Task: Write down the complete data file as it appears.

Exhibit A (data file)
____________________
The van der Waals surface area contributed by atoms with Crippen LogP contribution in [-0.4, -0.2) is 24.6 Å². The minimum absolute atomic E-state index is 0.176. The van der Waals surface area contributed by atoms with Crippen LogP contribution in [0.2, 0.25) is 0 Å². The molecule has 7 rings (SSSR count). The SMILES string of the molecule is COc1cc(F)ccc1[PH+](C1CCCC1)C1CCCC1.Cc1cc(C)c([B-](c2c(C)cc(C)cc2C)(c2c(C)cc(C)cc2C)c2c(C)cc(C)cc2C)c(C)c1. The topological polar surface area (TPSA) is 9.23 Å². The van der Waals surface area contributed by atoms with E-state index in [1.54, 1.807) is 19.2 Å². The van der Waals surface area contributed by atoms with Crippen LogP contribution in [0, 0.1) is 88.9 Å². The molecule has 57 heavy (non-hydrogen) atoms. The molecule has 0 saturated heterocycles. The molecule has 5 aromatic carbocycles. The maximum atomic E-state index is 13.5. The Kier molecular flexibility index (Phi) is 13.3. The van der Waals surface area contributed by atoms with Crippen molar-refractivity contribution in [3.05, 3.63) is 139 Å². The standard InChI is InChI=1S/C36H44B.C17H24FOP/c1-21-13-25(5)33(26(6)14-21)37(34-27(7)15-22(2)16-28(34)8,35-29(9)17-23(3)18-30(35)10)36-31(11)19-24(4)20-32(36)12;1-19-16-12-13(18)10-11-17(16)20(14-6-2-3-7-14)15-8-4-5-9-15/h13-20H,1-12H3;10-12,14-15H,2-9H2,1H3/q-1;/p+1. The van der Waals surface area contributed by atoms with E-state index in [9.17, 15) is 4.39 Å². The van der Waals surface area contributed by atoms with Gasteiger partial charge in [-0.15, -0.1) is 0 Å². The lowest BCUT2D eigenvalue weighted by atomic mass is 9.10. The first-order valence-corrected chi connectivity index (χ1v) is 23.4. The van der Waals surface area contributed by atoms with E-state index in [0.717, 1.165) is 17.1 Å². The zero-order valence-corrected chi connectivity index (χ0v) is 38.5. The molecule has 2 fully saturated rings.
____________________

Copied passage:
The van der Waals surface area contributed by atoms with Crippen LogP contribution in [-0.4, -0.2) is 24.6 Å². The minimum absolute atomic E-state index is 0.176. The van der Waals surface area contributed by atoms with Crippen LogP contribution in [0.2, 0.25) is 0 Å². The molecule has 7 rings (SSSR count). The SMILES string of the molecule is COc1cc(F)ccc1[PH+](C1CCCC1)C1CCCC1.Cc1cc(C)c([B-](c2c(C)cc(C)cc2C)(c2c(C)cc(C)cc2C)c2c(C)cc(C)cc2C)c(C)c1. The topological polar surface area (TPSA) is 9.23 Å². The van der Waals surface area contributed by atoms with E-state index in [1.54, 1.807) is 19.2 Å². The van der Waals surface area contributed by atoms with Crippen LogP contribution in [0, 0.1) is 88.9 Å². The molecule has 57 heavy (non-hydrogen) atoms. The molecule has 0 saturated heterocycles. The molecule has 5 aromatic carbocycles. The maximum atomic E-state index is 13.5. The Kier molecular flexibility index (Phi) is 13.3. The van der Waals surface area contributed by atoms with Crippen molar-refractivity contribution in [3.05, 3.63) is 139 Å². The standard InChI is InChI=1S/C36H44B.C17H24FOP/c1-21-13-25(5)33(26(6)14-21)37(34-27(7)15-22(2)16-28(34)8,35-29(9)17-23(3)18-30(35)10)36-31(11)19-24(4)20-32(36)12;1-19-16-12-13(18)10-11-17(16)20(14-6-2-3-7-14)15-8-4-5-9-15/h13-20H,1-12H3;10-12,14-15H,2-9H2,1H3/q-1;/p+1. The van der Waals surface area contributed by atoms with E-state index in [9.17, 15) is 4.39 Å². The van der Waals surface area contributed by atoms with Gasteiger partial charge in [-0.15, -0.1) is 0 Å². The lowest BCUT2D eigenvalue weighted by atomic mass is 9.10. The first-order valence-corrected chi connectivity index (χ1v) is 23.4. The van der Waals surface area contributed by atoms with E-state index in [0.717, 1.165) is 17.1 Å². The zero-order valence-corrected chi connectivity index (χ0v) is 38.5. The molecule has 2 fully saturated rings.